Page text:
How to Introduce Dogs to Each Other, Part I

First impressions make a big difference! You can up the odds that dogs will get along by introducing them the right way.

Jolanta Benal, CPDT-KA, CBCC-KA
5-minute read
Episode #34

“Parallel Walk” Dogs You Want to Introduce

Whether you know the other dog’s history or not, the safest introductions are slow and careful. A parallel walk enables the dogs to learn about each other at a distance: before they do a close-up meet-and-greet, they can read each other’s body language and become familiar with each other’s smells. Nervousness and excitement have time to dissipate. That goes for the dogs and you.

How to Parallel Walk

You’ll need two people, one to walk each dog on leash, and ideally a large outdoor space such as a park. Walk in the same direction, at first with 20 or 30 feet between you. The people holding the leashes position themselves between the dogs. As you walk, gradually angle toward each other, but never turn to approach head on.

Let the Dogs Tell You When to Get Closer

How quickly you close the gap depends on the dogs. They may be excited about their walk-- especially if one is a shelter dog and spends a lot of time kenneled. General bounciness is fine. Watch the dogs’ body language when they look at each other. Faces should appear soft and relaxed or bright with interest, but not hard. Stares, growls, and lips pushed forward are not signs of imminent friendship.  If the dogs stiffen and stand high when they look at each other, increase the distance between them. Keep an eye on the dogs’ tails--soft low wags, especially with butt wiggles, are good; a tail carried high and tight over the back signals tension, whether or not it wags. Lunging sometimes signifies eagerness to make friends, more often a desire to drive the other dog away. Dogs may bark in eager happiness or to warn or challenge. Generally, warning and challenge barks are deeper pitched, and you’ll see challenging body language too.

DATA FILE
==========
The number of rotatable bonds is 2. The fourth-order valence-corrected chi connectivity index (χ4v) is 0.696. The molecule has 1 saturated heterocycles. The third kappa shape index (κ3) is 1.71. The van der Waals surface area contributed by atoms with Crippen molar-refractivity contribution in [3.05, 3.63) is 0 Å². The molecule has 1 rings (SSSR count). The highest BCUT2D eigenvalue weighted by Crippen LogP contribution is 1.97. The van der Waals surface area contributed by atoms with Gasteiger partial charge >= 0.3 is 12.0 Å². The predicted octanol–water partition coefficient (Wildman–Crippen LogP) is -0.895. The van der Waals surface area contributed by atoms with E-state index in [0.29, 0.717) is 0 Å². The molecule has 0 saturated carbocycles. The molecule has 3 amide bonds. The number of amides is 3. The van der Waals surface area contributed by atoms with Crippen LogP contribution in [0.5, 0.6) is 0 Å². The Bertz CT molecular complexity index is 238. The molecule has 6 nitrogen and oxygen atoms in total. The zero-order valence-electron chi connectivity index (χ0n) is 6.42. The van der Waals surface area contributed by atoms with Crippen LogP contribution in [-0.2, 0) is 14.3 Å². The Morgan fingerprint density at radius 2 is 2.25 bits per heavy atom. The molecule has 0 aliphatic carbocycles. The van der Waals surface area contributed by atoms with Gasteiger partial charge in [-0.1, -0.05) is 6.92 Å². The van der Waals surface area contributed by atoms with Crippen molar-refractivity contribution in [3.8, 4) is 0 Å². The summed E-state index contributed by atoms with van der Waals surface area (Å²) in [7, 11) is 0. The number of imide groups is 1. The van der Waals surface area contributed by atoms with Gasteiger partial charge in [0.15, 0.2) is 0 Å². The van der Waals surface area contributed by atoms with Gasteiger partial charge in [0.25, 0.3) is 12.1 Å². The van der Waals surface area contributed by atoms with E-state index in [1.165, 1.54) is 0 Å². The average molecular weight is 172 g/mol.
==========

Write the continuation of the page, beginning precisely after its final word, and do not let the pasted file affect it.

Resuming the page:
How to Let New Dogs Meet

If you’ve got the body-language green light, then once you’re close together, you can let the dogs meet. Continue holding the leashes for now, just in case the encounter suddenly heads south. Turn with the dogs as they sniff each other, and keep plenty of slack in the leashes. Tension in the leash can elicit a snark from a dog who’s a little uneasy, ruining a meeting that might otherwise go just fine.

When to Drop the Leashes

Just as during the parallel walk, let the dogs guide you about what to do next. They may initiate play once they’re done with their sniff exchange, especially if they’re young and bouncy. If you’re in a safe place, unclip the leashes so they don’t tangle.


About the Author

Jolanta Benal, CPDT-KA, CBCC-KA

Jolanta holds professional certifications in both training and behavior counseling and belongs to the Association of Professional Dog Trainers and the International Association of Animal Behavior Consultants. She also volunteered with Pet Help Partners, a program of the Humane Society of the United States that works to prevent pet relinquishment. Her approach is generally behaviorist (Pavlovian, Skinnerian and post-Skinnerian learning theory) with a big helping of ethology (animal behavior as observed in non-experimental settings).